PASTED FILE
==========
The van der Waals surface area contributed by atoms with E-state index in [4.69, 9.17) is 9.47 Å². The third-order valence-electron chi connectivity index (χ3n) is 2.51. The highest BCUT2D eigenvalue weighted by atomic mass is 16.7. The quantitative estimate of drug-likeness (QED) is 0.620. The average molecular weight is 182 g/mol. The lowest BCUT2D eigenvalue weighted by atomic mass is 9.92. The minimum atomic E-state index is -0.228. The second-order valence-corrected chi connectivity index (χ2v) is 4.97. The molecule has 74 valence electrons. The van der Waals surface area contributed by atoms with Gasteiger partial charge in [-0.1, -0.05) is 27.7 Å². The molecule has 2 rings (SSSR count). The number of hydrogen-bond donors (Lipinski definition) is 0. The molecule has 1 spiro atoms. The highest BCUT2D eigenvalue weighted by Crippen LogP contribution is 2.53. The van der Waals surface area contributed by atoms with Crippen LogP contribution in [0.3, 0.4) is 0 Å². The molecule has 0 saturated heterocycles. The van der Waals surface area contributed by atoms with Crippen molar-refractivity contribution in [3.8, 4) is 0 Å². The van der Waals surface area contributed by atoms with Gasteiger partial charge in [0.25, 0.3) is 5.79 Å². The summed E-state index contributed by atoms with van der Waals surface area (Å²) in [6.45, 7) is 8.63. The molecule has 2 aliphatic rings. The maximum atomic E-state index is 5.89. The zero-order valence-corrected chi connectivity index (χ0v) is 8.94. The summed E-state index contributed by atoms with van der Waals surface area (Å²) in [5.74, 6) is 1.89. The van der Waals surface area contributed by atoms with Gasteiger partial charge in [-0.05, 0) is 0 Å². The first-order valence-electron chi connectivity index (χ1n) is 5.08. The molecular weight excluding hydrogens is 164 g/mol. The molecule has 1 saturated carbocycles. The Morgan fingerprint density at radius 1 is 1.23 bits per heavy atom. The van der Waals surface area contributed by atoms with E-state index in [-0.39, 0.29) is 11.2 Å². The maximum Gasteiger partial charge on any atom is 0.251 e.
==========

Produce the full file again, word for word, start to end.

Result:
The van der Waals surface area contributed by atoms with E-state index in [4.69, 9.17) is 9.47 Å². The third-order valence-electron chi connectivity index (χ3n) is 2.51. The highest BCUT2D eigenvalue weighted by atomic mass is 16.7. The quantitative estimate of drug-likeness (QED) is 0.620. The average molecular weight is 182 g/mol. The lowest BCUT2D eigenvalue weighted by atomic mass is 9.92. The minimum atomic E-state index is -0.228. The second-order valence-corrected chi connectivity index (χ2v) is 4.97. The molecule has 74 valence electrons. The van der Waals surface area contributed by atoms with Gasteiger partial charge in [-0.1, -0.05) is 27.7 Å². The molecule has 2 rings (SSSR count). The number of hydrogen-bond donors (Lipinski definition) is 0. The molecule has 1 spiro atoms. The highest BCUT2D eigenvalue weighted by Crippen LogP contribution is 2.53. The van der Waals surface area contributed by atoms with Crippen LogP contribution in [0.3, 0.4) is 0 Å². The molecule has 0 saturated heterocycles. The van der Waals surface area contributed by atoms with Crippen molar-refractivity contribution in [3.8, 4) is 0 Å². The van der Waals surface area contributed by atoms with Gasteiger partial charge in [0.25, 0.3) is 5.79 Å². The summed E-state index contributed by atoms with van der Waals surface area (Å²) in [6.45, 7) is 8.63. The molecule has 2 aliphatic rings. The maximum atomic E-state index is 5.89. The zero-order valence-corrected chi connectivity index (χ0v) is 8.94. The summed E-state index contributed by atoms with van der Waals surface area (Å²) in [5.74, 6) is 1.89. The van der Waals surface area contributed by atoms with Gasteiger partial charge in [-0.05, 0) is 0 Å². The first-order valence-electron chi connectivity index (χ1n) is 5.08. The molecular weight excluding hydrogens is 164 g/mol. The molecule has 1 saturated carbocycles. The Morgan fingerprint density at radius 1 is 1.23 bits per heavy atom. The van der Waals surface area contributed by atoms with E-state index in [-0.39, 0.29) is 11.2 Å². The maximum Gasteiger partial charge on any atom is 0.251 e.